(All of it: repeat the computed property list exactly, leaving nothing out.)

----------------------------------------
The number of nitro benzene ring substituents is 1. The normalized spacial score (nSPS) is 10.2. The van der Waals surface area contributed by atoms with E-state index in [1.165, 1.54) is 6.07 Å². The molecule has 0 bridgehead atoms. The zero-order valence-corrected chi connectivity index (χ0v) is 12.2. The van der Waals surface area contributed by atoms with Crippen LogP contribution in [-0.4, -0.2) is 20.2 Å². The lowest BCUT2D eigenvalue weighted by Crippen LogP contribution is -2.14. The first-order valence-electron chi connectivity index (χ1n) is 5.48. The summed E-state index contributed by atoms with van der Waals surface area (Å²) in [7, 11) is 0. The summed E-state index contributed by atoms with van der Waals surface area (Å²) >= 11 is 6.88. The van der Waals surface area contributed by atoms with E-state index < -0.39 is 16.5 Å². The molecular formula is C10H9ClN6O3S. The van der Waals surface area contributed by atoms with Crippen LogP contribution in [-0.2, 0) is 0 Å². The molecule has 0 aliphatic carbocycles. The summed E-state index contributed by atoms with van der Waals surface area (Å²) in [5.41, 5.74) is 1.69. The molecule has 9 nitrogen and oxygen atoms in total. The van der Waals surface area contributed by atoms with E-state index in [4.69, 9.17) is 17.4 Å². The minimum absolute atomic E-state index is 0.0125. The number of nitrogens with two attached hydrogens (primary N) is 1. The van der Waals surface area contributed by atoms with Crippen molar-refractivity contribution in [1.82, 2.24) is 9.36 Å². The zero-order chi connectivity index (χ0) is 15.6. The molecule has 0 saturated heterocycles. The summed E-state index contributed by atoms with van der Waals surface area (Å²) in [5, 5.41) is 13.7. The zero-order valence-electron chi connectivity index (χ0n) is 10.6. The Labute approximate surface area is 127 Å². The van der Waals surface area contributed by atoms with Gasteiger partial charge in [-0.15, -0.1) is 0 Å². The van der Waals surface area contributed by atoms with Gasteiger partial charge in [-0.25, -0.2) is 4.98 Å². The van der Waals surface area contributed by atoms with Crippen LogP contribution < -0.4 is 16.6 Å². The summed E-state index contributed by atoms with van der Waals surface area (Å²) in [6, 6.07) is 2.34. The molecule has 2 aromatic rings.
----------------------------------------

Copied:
The number of nitro benzene ring substituents is 1. The normalized spacial score (nSPS) is 10.2. The van der Waals surface area contributed by atoms with E-state index in [1.165, 1.54) is 6.07 Å². The molecule has 0 bridgehead atoms. The zero-order valence-corrected chi connectivity index (χ0v) is 12.2. The van der Waals surface area contributed by atoms with Crippen LogP contribution in [-0.4, -0.2) is 20.2 Å². The lowest BCUT2D eigenvalue weighted by Crippen LogP contribution is -2.14. The first-order valence-electron chi connectivity index (χ1n) is 5.48. The summed E-state index contributed by atoms with van der Waals surface area (Å²) in [7, 11) is 0. The summed E-state index contributed by atoms with van der Waals surface area (Å²) >= 11 is 6.88. The van der Waals surface area contributed by atoms with E-state index < -0.39 is 16.5 Å². The molecular formula is C10H9ClN6O3S. The van der Waals surface area contributed by atoms with Crippen LogP contribution in [-0.2, 0) is 0 Å². The molecule has 0 aliphatic carbocycles. The summed E-state index contributed by atoms with van der Waals surface area (Å²) in [5.41, 5.74) is 1.69. The molecule has 9 nitrogen and oxygen atoms in total. The van der Waals surface area contributed by atoms with E-state index in [4.69, 9.17) is 17.4 Å². The minimum absolute atomic E-state index is 0.0125. The number of nitrogens with two attached hydrogens (primary N) is 1. The van der Waals surface area contributed by atoms with Crippen molar-refractivity contribution in [1.82, 2.24) is 9.36 Å². The zero-order chi connectivity index (χ0) is 15.6. The molecule has 0 saturated heterocycles. The summed E-state index contributed by atoms with van der Waals surface area (Å²) in [5, 5.41) is 13.7. The zero-order valence-electron chi connectivity index (χ0n) is 10.6. The Labute approximate surface area is 127 Å². The van der Waals surface area contributed by atoms with Gasteiger partial charge in [-0.15, -0.1) is 0 Å². The van der Waals surface area contributed by atoms with Gasteiger partial charge in [-0.25, -0.2) is 4.98 Å². The van der Waals surface area contributed by atoms with Crippen LogP contribution < -0.4 is 16.6 Å². The summed E-state index contributed by atoms with van der Waals surface area (Å²) in [6, 6.07) is 2.34. The molecule has 2 aromatic rings.